Tuesday, November 25, 2008


We have much to be thankful for. We are well-fed, housed and clothed. We live in a peaceful place with kind people and the beauty of nature all around us. We have a lot of love, laughter and fun in our lives every day. We have each other.

Happy Thanksgiving.


This picture was taken last Sunday and when we woke up that morning, it was only 4 degrees out. Not 24, 0r 14. Just 4. F.O.U.R. That's crazy for November, even in these parts!

The girls were not deterred and had big designs on the snow outside (yep, we had also gotten about 3" on Saturday) so off they went-bundled up and ready to rock while B pulled them around on their sled and I watched, warm and cozy, from inside. I'm no dummy!:)

Sunday, November 16, 2008

Going Home

Three years ago today, our girls were discharged from the hospital after 54 days in the NICU. They were around 35 weeks when they came home, each weighing just under 5 lbs. It was a really warm day for November but we had them bundled to the hilt and they probably sweat bullets the whole drive home! There was no room for me in the backseat with them so I basically just rode backwards in my seat the whole time, obsessively checking them to make sure they were okay.

We got home, I got settled into the glider rocker in their bedroom and Brendan put them each in my arms. Finally we were all home.

Some days it feels like this was a million years ago. We've come so far since then. And yet other days, I can be back there in an instant in my mind's eye.

Welcome home my sweets. What a journey it has been. We love you so.

Saturday, November 15, 2008

Want to be inspired?

Click here to read and watch a quick video about ABC's latest "Person of the Week." Get the tissues ready!

Wednesday, November 12, 2008

Brag fest

It's always good for me to note Hannah's progress periodically so that I remember how far she's come and can extrapolate out to where I imagine she might be in the future. It keeps me hopeful and positive.

So here's my brag list of some of the new and exciting things Hannah has accomplished in the past 9 months or so:

  • Walking in and steering her walker
  • Cruising
  • Standing independently for several seconds at a time
  • Getting from the floor to sitting
  • Pulling to a stand
  • Climbing several stairs in a row with assistance
  • "Wall walking" (walking with one hand on the wall and the other hand holding mine)
  • Taking a step or two holding just one hand
I am so incredibly proud of how hard she works and how motivated she is. Hannah, you're my hero.

Tuesday, November 11, 2008

Squeaks and scratches

A lighter post to bring some levity to the blog after yesterday's downer:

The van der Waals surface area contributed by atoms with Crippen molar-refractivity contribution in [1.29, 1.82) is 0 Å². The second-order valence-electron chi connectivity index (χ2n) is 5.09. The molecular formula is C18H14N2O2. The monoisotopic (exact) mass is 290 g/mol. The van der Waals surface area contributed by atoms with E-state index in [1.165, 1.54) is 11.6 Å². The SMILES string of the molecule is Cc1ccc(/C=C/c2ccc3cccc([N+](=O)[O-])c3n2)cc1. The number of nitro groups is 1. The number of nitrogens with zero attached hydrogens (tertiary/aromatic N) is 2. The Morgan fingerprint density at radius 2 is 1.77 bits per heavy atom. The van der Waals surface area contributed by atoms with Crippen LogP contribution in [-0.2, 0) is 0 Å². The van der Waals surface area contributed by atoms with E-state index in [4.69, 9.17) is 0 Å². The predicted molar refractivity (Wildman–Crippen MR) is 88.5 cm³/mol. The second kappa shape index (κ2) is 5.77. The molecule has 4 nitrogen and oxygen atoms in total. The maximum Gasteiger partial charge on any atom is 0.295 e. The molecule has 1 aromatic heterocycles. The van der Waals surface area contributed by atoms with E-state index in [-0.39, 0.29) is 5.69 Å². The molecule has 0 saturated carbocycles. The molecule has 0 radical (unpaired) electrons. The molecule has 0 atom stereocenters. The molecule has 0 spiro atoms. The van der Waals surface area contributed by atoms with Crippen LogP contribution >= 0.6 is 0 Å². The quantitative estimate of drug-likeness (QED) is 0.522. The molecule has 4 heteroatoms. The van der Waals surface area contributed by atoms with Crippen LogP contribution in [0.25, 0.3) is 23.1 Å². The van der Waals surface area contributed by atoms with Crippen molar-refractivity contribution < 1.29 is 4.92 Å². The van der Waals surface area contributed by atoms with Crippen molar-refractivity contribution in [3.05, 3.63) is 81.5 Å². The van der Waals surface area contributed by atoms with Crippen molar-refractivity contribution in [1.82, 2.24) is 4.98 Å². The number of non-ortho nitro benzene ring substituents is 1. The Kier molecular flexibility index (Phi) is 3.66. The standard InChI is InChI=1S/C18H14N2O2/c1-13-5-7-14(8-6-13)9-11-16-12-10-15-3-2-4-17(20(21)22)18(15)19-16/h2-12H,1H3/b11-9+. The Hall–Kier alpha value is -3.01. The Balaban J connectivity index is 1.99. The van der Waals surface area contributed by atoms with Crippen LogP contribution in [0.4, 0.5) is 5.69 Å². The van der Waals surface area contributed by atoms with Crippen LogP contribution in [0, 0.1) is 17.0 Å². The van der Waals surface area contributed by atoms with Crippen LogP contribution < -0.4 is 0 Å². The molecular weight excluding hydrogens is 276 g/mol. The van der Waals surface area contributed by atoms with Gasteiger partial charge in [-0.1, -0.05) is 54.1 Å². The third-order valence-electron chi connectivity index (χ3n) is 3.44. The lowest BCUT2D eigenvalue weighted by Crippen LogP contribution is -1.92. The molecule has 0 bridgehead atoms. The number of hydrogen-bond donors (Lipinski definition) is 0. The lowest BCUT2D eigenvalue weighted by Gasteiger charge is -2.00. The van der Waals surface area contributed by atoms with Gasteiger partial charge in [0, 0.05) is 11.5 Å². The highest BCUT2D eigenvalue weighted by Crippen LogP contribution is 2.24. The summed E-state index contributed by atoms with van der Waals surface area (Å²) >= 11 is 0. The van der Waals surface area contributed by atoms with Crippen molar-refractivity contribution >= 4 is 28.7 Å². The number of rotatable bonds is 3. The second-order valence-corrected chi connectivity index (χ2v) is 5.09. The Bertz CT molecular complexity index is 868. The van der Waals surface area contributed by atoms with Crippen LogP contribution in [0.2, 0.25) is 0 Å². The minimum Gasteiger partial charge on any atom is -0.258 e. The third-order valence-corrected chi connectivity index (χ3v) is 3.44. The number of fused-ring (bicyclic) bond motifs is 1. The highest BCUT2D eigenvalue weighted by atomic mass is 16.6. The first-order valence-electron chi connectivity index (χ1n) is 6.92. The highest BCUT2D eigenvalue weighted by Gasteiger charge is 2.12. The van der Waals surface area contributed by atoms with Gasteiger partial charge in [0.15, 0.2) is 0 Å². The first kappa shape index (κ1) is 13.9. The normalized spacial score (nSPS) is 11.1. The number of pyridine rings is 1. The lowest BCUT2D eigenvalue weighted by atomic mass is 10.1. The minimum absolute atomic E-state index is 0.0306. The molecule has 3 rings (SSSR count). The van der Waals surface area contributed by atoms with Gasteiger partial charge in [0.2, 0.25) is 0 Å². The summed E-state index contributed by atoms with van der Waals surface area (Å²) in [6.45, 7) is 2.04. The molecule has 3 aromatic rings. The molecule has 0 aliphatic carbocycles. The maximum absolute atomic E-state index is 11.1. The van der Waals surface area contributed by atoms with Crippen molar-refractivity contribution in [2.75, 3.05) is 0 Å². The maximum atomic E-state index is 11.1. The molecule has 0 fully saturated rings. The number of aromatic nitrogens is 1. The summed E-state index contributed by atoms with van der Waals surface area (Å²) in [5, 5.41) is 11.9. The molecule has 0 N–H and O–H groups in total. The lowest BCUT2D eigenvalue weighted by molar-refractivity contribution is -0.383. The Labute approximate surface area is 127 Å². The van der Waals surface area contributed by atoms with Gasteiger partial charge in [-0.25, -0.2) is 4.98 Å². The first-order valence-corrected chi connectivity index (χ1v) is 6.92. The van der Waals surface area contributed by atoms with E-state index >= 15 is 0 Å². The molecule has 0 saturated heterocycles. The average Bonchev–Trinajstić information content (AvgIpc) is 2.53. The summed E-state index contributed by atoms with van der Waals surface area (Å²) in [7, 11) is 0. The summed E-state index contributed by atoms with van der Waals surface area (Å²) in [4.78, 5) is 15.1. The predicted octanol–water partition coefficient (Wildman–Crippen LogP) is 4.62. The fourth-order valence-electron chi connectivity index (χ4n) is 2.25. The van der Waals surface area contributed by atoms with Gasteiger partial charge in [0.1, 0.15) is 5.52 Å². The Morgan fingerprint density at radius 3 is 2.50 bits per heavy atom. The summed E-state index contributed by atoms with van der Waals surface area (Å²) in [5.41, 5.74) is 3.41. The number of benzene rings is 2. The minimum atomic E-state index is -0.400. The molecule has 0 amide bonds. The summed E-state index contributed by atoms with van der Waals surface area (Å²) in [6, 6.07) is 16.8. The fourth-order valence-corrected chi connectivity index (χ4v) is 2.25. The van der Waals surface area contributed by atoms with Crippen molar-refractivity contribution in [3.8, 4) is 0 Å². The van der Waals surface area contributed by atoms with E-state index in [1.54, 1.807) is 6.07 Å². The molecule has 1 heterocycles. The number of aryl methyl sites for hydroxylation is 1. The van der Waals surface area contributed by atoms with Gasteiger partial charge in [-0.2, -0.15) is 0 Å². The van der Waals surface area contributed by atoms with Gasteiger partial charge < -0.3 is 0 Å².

Living in the north country, once the weather settles into a regular routine of cold snaps and hard frosts, all living things seek shelter. This includes mice. If you live in an old house like we do (circa 1900) there are all kinds of points of entry for these little critters to come on in, so we have a regular routine of setting traps this time of year.

But one place where we always forget to set a trap is the car. It's the perfect spot for a mouse, what with the cozy car seats and the leftover cracker crumbs everywhere. And the napkins and tissues in the glove compartment make for a perfect nest.

Today on the way to hippotherapy, I opened the glove compartment and saw the telltale signs of torn up napkins and mouse turds. Sweet. I also heard scratching and squeaking. I just prayed the bugger wouldn't pop it's head out and race across the dashboard before I could get home.

I'm sorry to say that once B gets home tonight with some more traps, your time will come my little friend. Such is the way of life in these parts...

Monday, November 10, 2008

Today I'm weary

I haven't felt this way in awhile. Not sure if it's the gray November day, or the fact that Hannah has been pretty tough lately, or because it's Monday. Whatever the reason, today has been a hard day.

It started when we got up. Lately, mornings have been a real trial. The girls are whiny, crabby with each other and needy. Makes it hard to get them organized to start the day. For awhile, Isabelle was giving me a run for my money but now Hannah has taken over the reigns. Hannah expresses it in different ways: where Isabelle is defiant and disobedient, Hannah is super emotional. She got absolutely hysterical at breakfast when she spilled some cereal. The way she reacted, I thought for a minute that she got badly hurt somehow. She was that hysterical.

We muddled through the morning and managed to get out the door for story time which we haven't gone to in awhile. I was so excited to get out of the house and connect with some other moms about the challenges we've been going through related to the "terrible threes." I also thought the girls would enjoy the change of scenery, the stories and the craft project we always do at the end of story time.

Ah well...

We get to the library and the elevator is not working properly. I have to run upstairs to ask the librarian to help us while the girls wait and whine for me on the middle floor (story time is in the basement of the library). It takes the two of us 5 minutes or so to get it working, all the while kids and parents are streaming in behind us, kids begging to "go for a ride," parents trying to shoo them downstairs, me just wanting to make a quiet entrance and not a major event out of it.

Already, instead of feeling relaxed I'm tense and annoyed. Wishing we could just go someplace and have it be easy. Then there are the other moms. I recognize a lot of them and they're all friendly and it's nice to see them. But I'm too preoccupied trying to get Isabelle's boots off and encourage Hannah to walk so that the people behind her can get inside, so there isn't any chance for the mutual mommy-venting that I was looking forward to. And the moms are too preoccupied with their own social time to realize that they're blocking Hannah's way so I have to keep saying "excuse me, excuse me" while I'm hunched over Hannah trying to get her to walk.